by • April 18, 2014 • FoundersComments (11)1571

“That’s because you’re still failing”

A few months back (and a few wines deep) I was at a dinner party talking to two founders–husband and wife–who had each built big companies across a range of industries. They were reflecting on how hard startups can be on the family. I was just drunk enough to think I had something to brag about, so I mentioned how easy I was finding it to manage my work/life balance. He laughed and said:

Well, yeah. That’s because you’re still failing.

Say again?

Look, it’s easy to stop working for the night when the business isn’t going anywhere. But try going home when it means you’ll be dropping the ball on a ten million dollar deal. Startups don’t take over your life until they start really succeeding.

As if fate was determined to further chastise me, I’ve had some mighty stressful months since then, even with a tiny team and only marginal success. But instead of bumming me out, his comments made me want to double-down on figuring out how to relax. And not just personally, but as an organisation (I’ve known some founders who lighten their load by punishing everyone else in the company, and that’s not what I wanted).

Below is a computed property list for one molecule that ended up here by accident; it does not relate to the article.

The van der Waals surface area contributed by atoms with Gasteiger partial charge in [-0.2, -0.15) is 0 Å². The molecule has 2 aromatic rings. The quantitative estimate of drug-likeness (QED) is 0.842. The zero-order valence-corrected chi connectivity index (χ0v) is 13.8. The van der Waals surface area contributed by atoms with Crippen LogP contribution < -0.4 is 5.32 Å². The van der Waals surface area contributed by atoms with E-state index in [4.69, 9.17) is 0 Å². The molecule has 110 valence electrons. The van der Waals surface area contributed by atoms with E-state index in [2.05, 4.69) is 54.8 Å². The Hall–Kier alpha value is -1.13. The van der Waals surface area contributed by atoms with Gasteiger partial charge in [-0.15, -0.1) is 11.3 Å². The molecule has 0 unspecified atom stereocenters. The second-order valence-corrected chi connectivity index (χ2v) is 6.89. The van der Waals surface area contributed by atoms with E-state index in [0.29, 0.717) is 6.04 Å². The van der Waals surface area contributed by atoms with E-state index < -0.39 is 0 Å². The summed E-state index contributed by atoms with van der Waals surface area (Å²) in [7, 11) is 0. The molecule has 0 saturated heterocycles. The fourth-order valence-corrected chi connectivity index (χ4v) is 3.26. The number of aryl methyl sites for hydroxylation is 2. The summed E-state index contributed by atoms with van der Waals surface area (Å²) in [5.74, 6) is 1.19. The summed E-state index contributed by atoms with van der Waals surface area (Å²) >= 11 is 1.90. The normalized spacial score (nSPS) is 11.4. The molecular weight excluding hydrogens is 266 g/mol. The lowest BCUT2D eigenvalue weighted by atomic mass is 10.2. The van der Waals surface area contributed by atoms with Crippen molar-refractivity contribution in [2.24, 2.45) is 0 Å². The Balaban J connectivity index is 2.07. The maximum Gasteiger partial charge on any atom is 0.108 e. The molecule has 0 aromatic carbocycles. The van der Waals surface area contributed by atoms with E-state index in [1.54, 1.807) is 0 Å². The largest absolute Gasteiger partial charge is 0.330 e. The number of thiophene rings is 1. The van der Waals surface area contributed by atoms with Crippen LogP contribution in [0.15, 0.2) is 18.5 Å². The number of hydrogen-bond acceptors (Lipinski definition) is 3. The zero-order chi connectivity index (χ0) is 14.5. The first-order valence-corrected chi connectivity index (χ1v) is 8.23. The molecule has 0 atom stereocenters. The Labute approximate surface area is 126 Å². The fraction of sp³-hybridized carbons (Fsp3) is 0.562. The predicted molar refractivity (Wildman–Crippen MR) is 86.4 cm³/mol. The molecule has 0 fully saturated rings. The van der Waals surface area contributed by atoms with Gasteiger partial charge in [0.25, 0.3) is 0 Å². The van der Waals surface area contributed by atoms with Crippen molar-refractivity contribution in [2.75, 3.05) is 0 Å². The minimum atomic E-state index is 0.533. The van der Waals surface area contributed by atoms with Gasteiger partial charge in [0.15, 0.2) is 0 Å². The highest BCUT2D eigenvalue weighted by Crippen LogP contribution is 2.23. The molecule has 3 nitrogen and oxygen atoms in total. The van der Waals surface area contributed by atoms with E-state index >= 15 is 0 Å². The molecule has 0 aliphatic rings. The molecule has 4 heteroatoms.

After all, if we can expect life to get worse as business gets better, then it’s even more critical to lay the right foundations, processes, and boundaries while the business is still small and we have that luxury.

You can see the same logical fallacy on a smaller scale whenever a team is fund-raising or closing their first major client. They’ll say something like:

Things are crazy now and we’re killing ourselves, but once we close this deal, we can all finally relax.

But they never can. As soon as the deal closes, life gets even crazier. In fact, this has got to be one of the greatest lies in the startup world. If you’re frantic now, having more money and momentum only multiplies the chaos.

I may be very wrong about the conclusion I’m about to draw; I haven’t seen the lifecycle of enough companies to know with confidence. But I do have the strong suspicion that being at the end of your rope in the early days is a warning sign rather than a virtue. Wearing out the founders and the team is a sort of “process debt” (like technical debt). It can give you a boost in the short term, but it needs to be dealt before you grow too big or the whole machine grinds to a halt.